The Pupil Premium Statement 2024 – 2027 can be found here

The pupil premium grant is funding to improve educational outcomes for disadvantaged pupils in state-funded schools in England.  Pupil premium funding is allocated to eligible schools based on the number of:

  • Pupils in year groups reception to year 11 recorded as ‘ever 6 free school meals (FSM)’
  • Eligible pupils in year groups reception to year 11 with no recourse to public funds (NRPF)
  • Looked after children (LAC), defined in the Children Act 1989 as one who is in the care of, or provided with accommodation by, an English local authority (LA)
  • Children who have ceased to be looked after by an LA in England and Wales because of adoption, a special guardianship order, or a child arrangements order (previously known as a residence order)

The pupil premium is a grant given by the government to schools in England to decrease the attainment gap for the most disadvantaged children, whether by income or by family upheaval. For each pupil who is eligible for free school meals, their school receives £1,455 (if a primary school) or £1,035 (if a secondary school).

Closing the gap

The reason disadvantaged students have historically made less progress than other students are complex.  There are a number of barriers  all students can face while progressing through their education.  It is more likely a disadvantaged student will face multiple barriers that will compound students chances of achieving success, so it is important for the school to deliver a strategy that focuses on removing as many of these hurdles as possible.

Challenge reference Detail of challenge
A Academic attainment and progress

Overall attainment and progress of disadvantaged students is lower than that of their peers.  This trend is apparent across English, Maths, Ebacc and Open aspects of Attainment 8 as evidenced by outcomes at GCSE.

B Learning needs

A significant proportion of our disadvantaged students have a diagnosed learning need. These students typically have the weakest progress of all students.

Aspirations and self-belief of disadvantaged students are generally lower than that of their peers, it is clear from discussions with these students that they need additional support in realising their own potential and developing metacognitive strategies to manage their own learning more effectively.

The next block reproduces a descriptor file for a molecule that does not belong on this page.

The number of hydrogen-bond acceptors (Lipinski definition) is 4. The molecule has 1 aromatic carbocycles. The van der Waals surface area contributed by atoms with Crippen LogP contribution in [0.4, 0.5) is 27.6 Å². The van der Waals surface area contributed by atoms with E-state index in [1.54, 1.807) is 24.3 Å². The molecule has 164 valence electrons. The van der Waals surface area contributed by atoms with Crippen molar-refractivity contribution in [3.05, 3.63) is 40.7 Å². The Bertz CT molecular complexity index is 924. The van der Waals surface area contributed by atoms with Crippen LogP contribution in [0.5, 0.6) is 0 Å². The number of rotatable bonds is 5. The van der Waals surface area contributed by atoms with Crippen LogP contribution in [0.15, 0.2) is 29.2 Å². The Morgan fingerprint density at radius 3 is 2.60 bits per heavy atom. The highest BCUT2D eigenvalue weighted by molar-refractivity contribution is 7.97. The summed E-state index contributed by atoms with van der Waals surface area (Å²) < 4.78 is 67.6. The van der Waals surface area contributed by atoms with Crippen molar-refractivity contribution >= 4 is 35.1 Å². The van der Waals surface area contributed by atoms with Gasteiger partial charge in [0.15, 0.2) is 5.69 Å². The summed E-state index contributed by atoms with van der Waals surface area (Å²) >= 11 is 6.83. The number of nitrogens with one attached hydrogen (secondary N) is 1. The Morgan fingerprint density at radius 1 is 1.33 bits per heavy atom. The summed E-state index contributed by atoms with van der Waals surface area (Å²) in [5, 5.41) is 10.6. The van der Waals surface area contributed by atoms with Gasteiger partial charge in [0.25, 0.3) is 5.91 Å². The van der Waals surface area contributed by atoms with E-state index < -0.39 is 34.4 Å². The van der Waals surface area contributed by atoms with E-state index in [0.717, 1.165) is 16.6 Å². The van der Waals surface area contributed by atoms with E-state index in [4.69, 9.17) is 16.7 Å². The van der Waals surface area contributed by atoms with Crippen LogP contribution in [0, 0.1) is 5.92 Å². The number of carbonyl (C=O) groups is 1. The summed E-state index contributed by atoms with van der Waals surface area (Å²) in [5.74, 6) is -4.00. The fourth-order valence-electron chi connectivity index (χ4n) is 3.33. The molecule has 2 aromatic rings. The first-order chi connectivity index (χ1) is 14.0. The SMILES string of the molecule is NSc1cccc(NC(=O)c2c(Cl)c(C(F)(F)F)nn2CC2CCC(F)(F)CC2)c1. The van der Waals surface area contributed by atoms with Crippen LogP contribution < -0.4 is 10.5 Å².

C Attendance

Our attendance data in recent years indicates that disadvantaged students are more likely to be persistently absent.  We recognise that regular absence is undoubtedly impacting on their progress.

D Wellbeing and mental health

Our assessments, observations and discussions with pupils and families have identified social and emotional issues for many pupils, such as anxiety, depression (diagnosed by medical professionals) and low self-esteem. This is partly driven by concern about catching up lost learning and exams/future prospects, and the lack of enrichment opportunities due to the pandemic. These challenges particularly affect disadvantaged pupils, including their attainment.

E Access to resources

Although most students have access to digital devices, it is out pupil premium students who are most likely to lack access to learning digitally. Similarly, it is disadvantaged students who are more less likely to have access to study materials.

F Access to life experiences

It is generally our disadvantaged students who have less Cultural Capital compared to their peers. This can make learning in context more challenging and limits some aspects of the personal and social development too.

Our Statement of Intent for Disadvantaged Pupils

At Bottisham Village College our ethos of ‘Inspiring, Caring and Enriching’ focuses on the holistic development of all our students. We deploy a range of strategies to provide a high-quality curriculum for all students that exposes them to the rich cultural heritage of ages past whilst providing them with the skills and knowledge that they need to thrive in a modern, dynamic global society. Within each area we consider how we prioritise Pupil Premium students.

At Bottisham Village College, in recent years, the proportion of students with Pupil Premium has increased as we have grown in size and our student demographic has changed.  Research indicates that disadvantaged students achieve better outcomes when they receive excellent teaching and have opportunities for personal and social development.  It is, therefore, appropriate to ensure most of their needs are increasingly met through high-quality universal provision with a relentless focus to ensure our curriculum, teaching and learning are excellent and meet the needs of all learners.  Our model to achieve success with these students is therefore as follows:

  • High-Quality Curriculum, Teaching and Learning – Improve the progress of disadvantaged students by ensuring high-quality teaching and learning.
  • Use of assessments to identify and target support – Effectively use data based on high-quality assessments to identify disadvantaged students that are not making the required progress and target these students for interventions.
  • High levels of school attendance and parental engagement – Improve engagement with disadvantaged parents in the community and support parents facilitating learning at home.
  • Access to high-quality Enrichment aimed to raise aspirations – Ensure all disadvantaged students have the opportunity to engage in a wide range of extra-curricular activities to support progress and enrich their education and raise aspirations.

Remove resourcing barriers – Ensure all disadvantaged students have the resources they need to support their learning both inside and outside of school.  This includes ensuring there is digital equity.

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